Sometimes big ideas that have been circling in the atmosphere for a long time finally get codified and set in stone. These events are often wind up memorialized, as even though they are not always the origin of the idea they are an acceptable stand-in. The official creation of things like agreements, treaties, laws, declarations, commandments and commitments are often done under the pomp of circumstance, in dramatic locations fit for the occasion’s grandeur.
Sometimes, though, these events happen under the veil of the mundane. They happen at small, invite-only meetings in roadside conference centers in forgettable towns like Sebastopol, California (before you think I am being too harsh on the Northern Californian recovering hippy enclave, I should say that I grew up just minutes from there and I know well that the Sebastopicians want nothing more than to be left alone, to live their tranquil, quirky and eco-friendly lives undisturbed under the shade of the redwoods). This is the case for the event that is credited with solidifying the tech world’s thinking on open data. On December 7th of 2007 a group of 30 tech entrepreneurs, academic researchers and policy wonks met in Sebastopol to write a formal definition for the open data movement.
The codes that they decided on weren’t all that groundbreaking:
Open Government Data Principles
Government data shall be considered open if it is made public in a way that complies with the principles below:
1. Complete: All public data is made available. Public data is data that is not subject to valid privacy, security or privilege limitations.
2. Primary: Data is as collected at the source, with the highest possible level of granularity, not in aggregate or modified forms.
3. Timely: Data is made available as quickly as necessary to preserve the value of the data.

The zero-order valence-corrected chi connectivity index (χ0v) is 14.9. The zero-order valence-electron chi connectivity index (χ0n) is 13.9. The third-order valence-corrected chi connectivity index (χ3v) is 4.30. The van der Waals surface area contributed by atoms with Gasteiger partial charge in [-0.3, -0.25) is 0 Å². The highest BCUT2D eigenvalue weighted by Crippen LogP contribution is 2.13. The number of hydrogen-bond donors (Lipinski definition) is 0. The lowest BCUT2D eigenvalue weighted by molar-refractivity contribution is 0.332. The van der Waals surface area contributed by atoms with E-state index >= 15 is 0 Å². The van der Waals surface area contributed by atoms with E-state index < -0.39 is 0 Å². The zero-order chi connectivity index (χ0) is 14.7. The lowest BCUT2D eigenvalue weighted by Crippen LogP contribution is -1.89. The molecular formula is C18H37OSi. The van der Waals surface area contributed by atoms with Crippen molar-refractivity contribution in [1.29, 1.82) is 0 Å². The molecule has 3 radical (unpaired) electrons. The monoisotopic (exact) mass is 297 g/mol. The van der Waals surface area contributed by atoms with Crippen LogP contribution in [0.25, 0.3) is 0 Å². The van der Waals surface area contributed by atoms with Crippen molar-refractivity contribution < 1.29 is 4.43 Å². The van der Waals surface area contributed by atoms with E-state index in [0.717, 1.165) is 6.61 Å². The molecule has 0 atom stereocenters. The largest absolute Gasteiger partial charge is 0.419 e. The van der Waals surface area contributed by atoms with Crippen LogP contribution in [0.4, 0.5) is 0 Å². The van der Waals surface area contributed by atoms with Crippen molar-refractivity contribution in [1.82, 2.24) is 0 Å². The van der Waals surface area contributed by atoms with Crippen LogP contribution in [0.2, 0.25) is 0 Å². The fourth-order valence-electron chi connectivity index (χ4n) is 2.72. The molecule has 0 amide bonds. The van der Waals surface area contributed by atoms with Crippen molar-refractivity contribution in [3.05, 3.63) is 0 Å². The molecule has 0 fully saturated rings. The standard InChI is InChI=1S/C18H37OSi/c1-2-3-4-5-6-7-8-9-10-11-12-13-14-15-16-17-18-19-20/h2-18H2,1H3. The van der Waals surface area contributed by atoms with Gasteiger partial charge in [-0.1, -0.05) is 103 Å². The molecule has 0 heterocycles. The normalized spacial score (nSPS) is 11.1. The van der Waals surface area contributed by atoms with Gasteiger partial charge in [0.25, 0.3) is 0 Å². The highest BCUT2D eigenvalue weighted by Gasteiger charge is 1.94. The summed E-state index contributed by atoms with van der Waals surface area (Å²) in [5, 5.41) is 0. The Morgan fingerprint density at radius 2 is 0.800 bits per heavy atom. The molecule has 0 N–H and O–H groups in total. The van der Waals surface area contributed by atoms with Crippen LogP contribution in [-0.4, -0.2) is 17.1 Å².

4. Accessible: Data is available to the widest range of users for the widest range of purposes.
7. Non-proprietary: Data is available in a format over which no entity has exclusive control.
8. License-free: Data is not subject to any copyright, patent, trademark or trade secret regulation. Reasonable privacy, security and privilege restrictions may be allowed.
But, the fact that they created the dialogue around what would soon become one of the main talking points for proponents of internet freedom was significant in its own right. As more and more of the general population gets used to the benefits that open access to data provides and come to understand the dangers of having publicly useful data being hoarded by powerful internet giants, the push for open data has become a popular topic of conversation.
The property industry has had its own push towards open data. Redfin and Zillow are able to syndicate what were previously private residential listings after years of effort and an eventual DOJ ruling against local Realtor organizations and their Multiple Listing Services. Spencer Rascoff, Zillow’s co-founder and CEO, went on the record to say that “Anyone whose business model is predicated on the assumption that their secret data will remain secret and proprietary, that’s not a sustainable business model. This data will inevitably be free.”